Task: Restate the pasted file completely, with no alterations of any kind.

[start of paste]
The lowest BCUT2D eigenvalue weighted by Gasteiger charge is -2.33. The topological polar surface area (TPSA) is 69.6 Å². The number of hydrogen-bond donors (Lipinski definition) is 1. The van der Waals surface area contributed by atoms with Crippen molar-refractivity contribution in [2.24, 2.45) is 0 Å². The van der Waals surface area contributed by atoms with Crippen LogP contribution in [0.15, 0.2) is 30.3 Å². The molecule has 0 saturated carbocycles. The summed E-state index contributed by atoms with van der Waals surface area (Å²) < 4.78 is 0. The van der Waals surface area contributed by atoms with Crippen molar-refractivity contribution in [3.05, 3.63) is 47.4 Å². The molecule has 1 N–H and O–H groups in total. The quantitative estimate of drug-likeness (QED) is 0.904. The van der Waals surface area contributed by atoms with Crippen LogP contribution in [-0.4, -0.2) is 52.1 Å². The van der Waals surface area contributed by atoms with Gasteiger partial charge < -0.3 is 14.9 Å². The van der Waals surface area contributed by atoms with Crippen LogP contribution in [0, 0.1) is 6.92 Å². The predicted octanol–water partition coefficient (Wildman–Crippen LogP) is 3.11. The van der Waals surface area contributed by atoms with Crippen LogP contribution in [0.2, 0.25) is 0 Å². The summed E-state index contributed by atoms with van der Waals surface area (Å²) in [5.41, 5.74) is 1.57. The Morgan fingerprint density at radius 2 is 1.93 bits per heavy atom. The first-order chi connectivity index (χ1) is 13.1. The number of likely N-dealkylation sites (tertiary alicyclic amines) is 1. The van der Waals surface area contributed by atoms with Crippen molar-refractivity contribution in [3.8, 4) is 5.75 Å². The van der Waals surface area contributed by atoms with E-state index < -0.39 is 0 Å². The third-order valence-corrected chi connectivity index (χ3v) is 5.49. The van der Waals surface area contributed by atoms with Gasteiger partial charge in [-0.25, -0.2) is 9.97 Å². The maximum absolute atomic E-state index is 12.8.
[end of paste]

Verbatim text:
The lowest BCUT2D eigenvalue weighted by Gasteiger charge is -2.33. The topological polar surface area (TPSA) is 69.6 Å². The number of hydrogen-bond donors (Lipinski definition) is 1. The van der Waals surface area contributed by atoms with Crippen molar-refractivity contribution in [2.24, 2.45) is 0 Å². The van der Waals surface area contributed by atoms with Crippen LogP contribution in [0.15, 0.2) is 30.3 Å². The molecule has 0 saturated carbocycles. The summed E-state index contributed by atoms with van der Waals surface area (Å²) < 4.78 is 0. The van der Waals surface area contributed by atoms with Crippen molar-refractivity contribution in [3.05, 3.63) is 47.4 Å². The molecule has 1 N–H and O–H groups in total. The quantitative estimate of drug-likeness (QED) is 0.904. The van der Waals surface area contributed by atoms with Crippen LogP contribution in [-0.4, -0.2) is 52.1 Å². The van der Waals surface area contributed by atoms with Gasteiger partial charge < -0.3 is 14.9 Å². The van der Waals surface area contributed by atoms with Crippen LogP contribution in [0, 0.1) is 6.92 Å². The predicted octanol–water partition coefficient (Wildman–Crippen LogP) is 3.11. The van der Waals surface area contributed by atoms with Crippen LogP contribution in [0.2, 0.25) is 0 Å². The summed E-state index contributed by atoms with van der Waals surface area (Å²) in [5.41, 5.74) is 1.57. The Morgan fingerprint density at radius 2 is 1.93 bits per heavy atom. The first-order chi connectivity index (χ1) is 13.1. The number of likely N-dealkylation sites (tertiary alicyclic amines) is 1. The van der Waals surface area contributed by atoms with Crippen molar-refractivity contribution in [3.8, 4) is 5.75 Å². The van der Waals surface area contributed by atoms with E-state index < -0.39 is 0 Å². The third-order valence-corrected chi connectivity index (χ3v) is 5.49. The van der Waals surface area contributed by atoms with Gasteiger partial charge in [-0.25, -0.2) is 9.97 Å². The maximum absolute atomic E-state index is 12.8.